"In contrast, Carnivora, the larger family in which domestic dogs belong, dates back at least 60 million years."

"the skull shapes of domestic dogs not only varied as much as those of the whole order [of Carnivora], but that the extremes of diversity were further apart in domestic dogs than in the rest of the order"

This is basically saying that dogs are interesting because there's a lot of stuff which is constrained in the entire family of carnivores which is less or equally as constrained in dogs which have been under "artificial" selection for 150 years than it is across this entire huge family (or at least the surviving lines) with 400000x(!) its age.

Dogs are, of course, all a lot more like one another than they are any other other member of Carnivora, when we take more than any one single trait (like members of human continental populations compared with members of others) but its amazing to see how quickly a trait can diversify when it is removed from its standing selection pressures and placed into an environment with new pressures (or no pressures).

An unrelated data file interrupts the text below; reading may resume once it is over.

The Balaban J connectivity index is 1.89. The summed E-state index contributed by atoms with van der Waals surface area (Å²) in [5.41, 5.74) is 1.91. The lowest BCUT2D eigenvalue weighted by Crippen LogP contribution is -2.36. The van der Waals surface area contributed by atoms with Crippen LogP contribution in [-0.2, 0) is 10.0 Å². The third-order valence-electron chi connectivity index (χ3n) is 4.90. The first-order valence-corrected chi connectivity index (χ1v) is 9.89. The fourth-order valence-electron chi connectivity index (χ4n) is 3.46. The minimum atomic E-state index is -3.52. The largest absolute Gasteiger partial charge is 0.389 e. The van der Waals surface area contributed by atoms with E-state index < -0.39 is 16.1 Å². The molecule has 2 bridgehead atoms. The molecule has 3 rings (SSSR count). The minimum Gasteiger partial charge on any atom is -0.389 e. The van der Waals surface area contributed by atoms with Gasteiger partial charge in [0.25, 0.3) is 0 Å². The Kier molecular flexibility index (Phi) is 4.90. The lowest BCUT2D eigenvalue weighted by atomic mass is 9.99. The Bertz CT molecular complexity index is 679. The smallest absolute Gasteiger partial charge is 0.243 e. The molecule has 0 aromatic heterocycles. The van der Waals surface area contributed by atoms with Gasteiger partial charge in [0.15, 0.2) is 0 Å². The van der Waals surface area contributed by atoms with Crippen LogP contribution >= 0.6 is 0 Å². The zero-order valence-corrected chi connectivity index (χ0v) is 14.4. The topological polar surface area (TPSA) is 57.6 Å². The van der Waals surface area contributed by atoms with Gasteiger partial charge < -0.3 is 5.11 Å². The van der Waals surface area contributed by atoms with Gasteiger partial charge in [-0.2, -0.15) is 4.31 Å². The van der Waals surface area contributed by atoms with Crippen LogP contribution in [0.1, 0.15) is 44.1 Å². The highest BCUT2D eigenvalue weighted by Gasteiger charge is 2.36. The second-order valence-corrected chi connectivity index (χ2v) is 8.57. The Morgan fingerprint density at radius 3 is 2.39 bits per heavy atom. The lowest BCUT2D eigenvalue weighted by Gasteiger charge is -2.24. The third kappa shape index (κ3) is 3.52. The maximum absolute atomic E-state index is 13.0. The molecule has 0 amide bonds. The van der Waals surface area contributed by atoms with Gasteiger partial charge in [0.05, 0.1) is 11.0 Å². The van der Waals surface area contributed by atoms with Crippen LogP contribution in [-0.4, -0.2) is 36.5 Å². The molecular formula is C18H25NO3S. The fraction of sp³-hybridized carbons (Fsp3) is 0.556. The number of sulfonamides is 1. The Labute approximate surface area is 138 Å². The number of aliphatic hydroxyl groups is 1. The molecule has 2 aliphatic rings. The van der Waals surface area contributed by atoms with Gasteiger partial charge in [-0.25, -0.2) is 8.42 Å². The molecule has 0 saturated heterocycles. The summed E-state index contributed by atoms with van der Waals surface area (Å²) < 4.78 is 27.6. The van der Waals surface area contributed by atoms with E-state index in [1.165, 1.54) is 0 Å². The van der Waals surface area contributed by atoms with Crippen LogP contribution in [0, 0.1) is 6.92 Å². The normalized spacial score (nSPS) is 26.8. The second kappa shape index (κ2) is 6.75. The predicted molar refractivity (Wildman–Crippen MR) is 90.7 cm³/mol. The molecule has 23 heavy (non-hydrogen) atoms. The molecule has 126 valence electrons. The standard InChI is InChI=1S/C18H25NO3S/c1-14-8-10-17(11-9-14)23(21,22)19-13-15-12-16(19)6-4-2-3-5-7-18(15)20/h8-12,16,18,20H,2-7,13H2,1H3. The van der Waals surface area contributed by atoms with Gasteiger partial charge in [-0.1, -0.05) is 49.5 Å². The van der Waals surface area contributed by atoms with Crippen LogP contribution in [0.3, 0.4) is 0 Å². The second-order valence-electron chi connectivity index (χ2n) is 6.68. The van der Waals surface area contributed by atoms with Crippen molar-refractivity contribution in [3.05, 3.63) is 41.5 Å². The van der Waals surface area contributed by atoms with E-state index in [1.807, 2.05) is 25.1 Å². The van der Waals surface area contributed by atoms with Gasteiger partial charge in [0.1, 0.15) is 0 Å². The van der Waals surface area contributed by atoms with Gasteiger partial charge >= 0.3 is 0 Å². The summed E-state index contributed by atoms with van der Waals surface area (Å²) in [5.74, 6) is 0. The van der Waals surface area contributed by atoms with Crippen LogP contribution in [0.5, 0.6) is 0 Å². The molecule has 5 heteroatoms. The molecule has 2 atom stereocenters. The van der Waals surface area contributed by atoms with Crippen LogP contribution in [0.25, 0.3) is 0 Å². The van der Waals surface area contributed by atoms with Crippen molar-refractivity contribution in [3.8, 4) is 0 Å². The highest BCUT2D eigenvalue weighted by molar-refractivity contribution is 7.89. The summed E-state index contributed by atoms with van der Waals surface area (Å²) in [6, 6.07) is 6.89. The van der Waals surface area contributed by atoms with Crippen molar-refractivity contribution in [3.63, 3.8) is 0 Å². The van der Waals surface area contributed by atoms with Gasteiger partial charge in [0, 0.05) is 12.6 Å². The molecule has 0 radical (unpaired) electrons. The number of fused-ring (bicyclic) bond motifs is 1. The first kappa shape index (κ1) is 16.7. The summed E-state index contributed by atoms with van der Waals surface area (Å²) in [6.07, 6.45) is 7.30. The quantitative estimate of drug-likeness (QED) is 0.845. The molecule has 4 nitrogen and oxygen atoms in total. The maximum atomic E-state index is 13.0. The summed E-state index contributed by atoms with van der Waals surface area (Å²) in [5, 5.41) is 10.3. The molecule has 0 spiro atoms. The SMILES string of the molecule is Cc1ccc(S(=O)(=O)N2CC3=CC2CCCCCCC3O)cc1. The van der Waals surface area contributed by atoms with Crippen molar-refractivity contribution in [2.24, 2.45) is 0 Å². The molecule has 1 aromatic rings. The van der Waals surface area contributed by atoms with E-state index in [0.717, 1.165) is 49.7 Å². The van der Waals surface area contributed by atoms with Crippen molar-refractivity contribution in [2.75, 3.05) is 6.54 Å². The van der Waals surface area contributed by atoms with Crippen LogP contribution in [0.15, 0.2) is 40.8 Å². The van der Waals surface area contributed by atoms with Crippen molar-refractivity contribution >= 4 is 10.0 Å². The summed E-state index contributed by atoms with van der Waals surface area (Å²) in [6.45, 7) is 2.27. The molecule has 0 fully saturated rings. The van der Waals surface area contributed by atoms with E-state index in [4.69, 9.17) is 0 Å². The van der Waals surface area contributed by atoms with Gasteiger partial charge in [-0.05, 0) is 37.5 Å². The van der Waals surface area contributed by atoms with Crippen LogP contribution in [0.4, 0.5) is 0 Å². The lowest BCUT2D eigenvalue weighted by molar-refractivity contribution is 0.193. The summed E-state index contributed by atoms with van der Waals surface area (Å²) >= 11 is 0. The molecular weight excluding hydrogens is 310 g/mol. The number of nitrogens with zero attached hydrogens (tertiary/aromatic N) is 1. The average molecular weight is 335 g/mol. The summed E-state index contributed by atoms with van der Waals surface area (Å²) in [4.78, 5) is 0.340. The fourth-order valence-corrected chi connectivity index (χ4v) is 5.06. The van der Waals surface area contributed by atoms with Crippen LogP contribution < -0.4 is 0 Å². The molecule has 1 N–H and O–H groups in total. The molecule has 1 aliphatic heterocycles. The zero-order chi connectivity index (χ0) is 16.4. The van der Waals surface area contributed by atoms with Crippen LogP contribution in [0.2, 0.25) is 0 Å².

Average Joe said...

These genes likely affect behavior as well as physical form. After all, it would be useless to have a dog with the body of a fighter if he lacked the aggression to make the most of his physical form.

David said...

>Are liberals simply brain damaged, or mutants ? I'm really wondering this<

Brain-damaged by religion. They are the adepts of a tradition (pdf) that tried to preserve religious ethics while riding the tidal wave of the rise of science. The perfect liberal combines Christian altruism with science - and short-circuits (the two are contradictory): when science says something that is "wrong wrong wrong," he discards science in an hysterical manner; and when religion crosses science (e.g., virgin birth), he discards religion in an hysterical manner (sneering, throwing bags of feces, etc.).